17 July 2010

So important

Tangles

When I was younger, before 10% unemployment, there was always that one disgruntled person at work who loved to say "They couldn't keep this place going without me. One of these days I'm going to walk out and THEN they'll see."

Mr. Disgrunt always had some highly specific thing HE did that no one else could do - "I'm the only one who ever files anything around here. This is my system and no one else knows where anything is."

Then came the inevitable day where they got fired or walked out in a huff and somehow everything went on without them. Someone would take a couple days and straighten out the mess Mr. Disgrunt had made of the "system" and in a few months, no one could remember Mr. Disgrunt's name unless they were making a joke about how awful he was.

Denise from BlogHer posed the question: Do you work while you're on vacation?" and most people said yes. Others asked "What's vacation? LOL".

I feel like we have almost become a nation of Mr. Disgrunts by refusing to ever take a day off. Not that we have his attitude - quite the opposite. "I'm ALWAYS available! Call me if you need me!"

We're always at work. We're so important that we just CAN'T take a day off! Oh, heck no! They can't keep the place going without me!

I've been there. I have spent many days in lovely resort locations, listening to my loved one take work calls or watching him send emails on his blackberry. "Look, honey, sunset! Oops, I guess you missed it."

I wonder how much of it is actually being needed and how much is ego desire to feel needed. Do you ever wonder?

Or it it fear? You can't stand up to your boss and say that you need to have a life outside of work? You're so grateful to have a job that you let yourself be exploited? Or you ARE your own boss and feel like you need to always push on?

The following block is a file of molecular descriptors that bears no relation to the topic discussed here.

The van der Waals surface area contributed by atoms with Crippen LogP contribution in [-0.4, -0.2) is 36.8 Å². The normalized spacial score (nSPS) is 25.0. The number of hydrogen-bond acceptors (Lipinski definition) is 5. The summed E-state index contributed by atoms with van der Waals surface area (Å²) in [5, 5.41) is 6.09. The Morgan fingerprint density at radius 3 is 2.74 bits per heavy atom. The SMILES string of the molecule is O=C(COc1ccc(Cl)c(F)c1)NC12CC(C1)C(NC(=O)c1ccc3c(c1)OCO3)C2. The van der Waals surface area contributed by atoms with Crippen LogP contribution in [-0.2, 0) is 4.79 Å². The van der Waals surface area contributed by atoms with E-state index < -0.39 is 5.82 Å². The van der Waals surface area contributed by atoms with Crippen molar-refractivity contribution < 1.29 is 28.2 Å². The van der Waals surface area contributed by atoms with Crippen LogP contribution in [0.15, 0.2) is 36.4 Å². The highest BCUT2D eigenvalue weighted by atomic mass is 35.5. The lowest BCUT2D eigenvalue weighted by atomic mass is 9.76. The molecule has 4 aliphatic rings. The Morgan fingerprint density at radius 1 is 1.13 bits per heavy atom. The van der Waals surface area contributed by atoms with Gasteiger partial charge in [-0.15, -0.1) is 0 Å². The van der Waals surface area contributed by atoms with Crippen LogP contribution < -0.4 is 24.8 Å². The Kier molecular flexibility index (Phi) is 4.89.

Or maybe you like work more than anything else in your life? Or you're doing something really important that really does need to get done, all of the time?

Just wondering.

12 comments:

Hilary said...

I think it is part peer pressure and part technology. Everyone is always so connected, how can you not be? Clients send emails all hours of the day and night, and with your blackberry you are able to respond at all times. I find if I don’t stay “connected” I just never can catch up……

Mir said...

Interesting, because I think of my I-always-have-to-work mentality being driven much more by exactly HOW replaceable I am. It's not that no one else can do it, it's that they'll hire someone else or go read someone else if I don't. I know far too many people who are unemployed or underemployed, struggling to make ends meet... I'm not going to do anything that might jeopardize the income I have. And as a freelancer, unplugging and just going on vacation is the best way I can think of to put my livelihood at risk.

Which kind of sucks. But it turns out that I'm more attached to paying the mortgage than I am to having a whole week work-free. So.

Rachel said...

It's the technology - everyone is available 24/7 via computer and wireless technology, smart phones, etc.

My hours were cut at the day job couple months ago, which was a welcome thing for me as I branch out into freelance writing. But now they keep asking me to work more hours, even though there's no work to be done. Just in case something comes up that "only" I know how to do. It's been amusing to see my manager realize how much he's been out of the loop.

Rachel said...

It's the technology - everyone is available 24/7 via computer and wireless technology, smart phones, etc.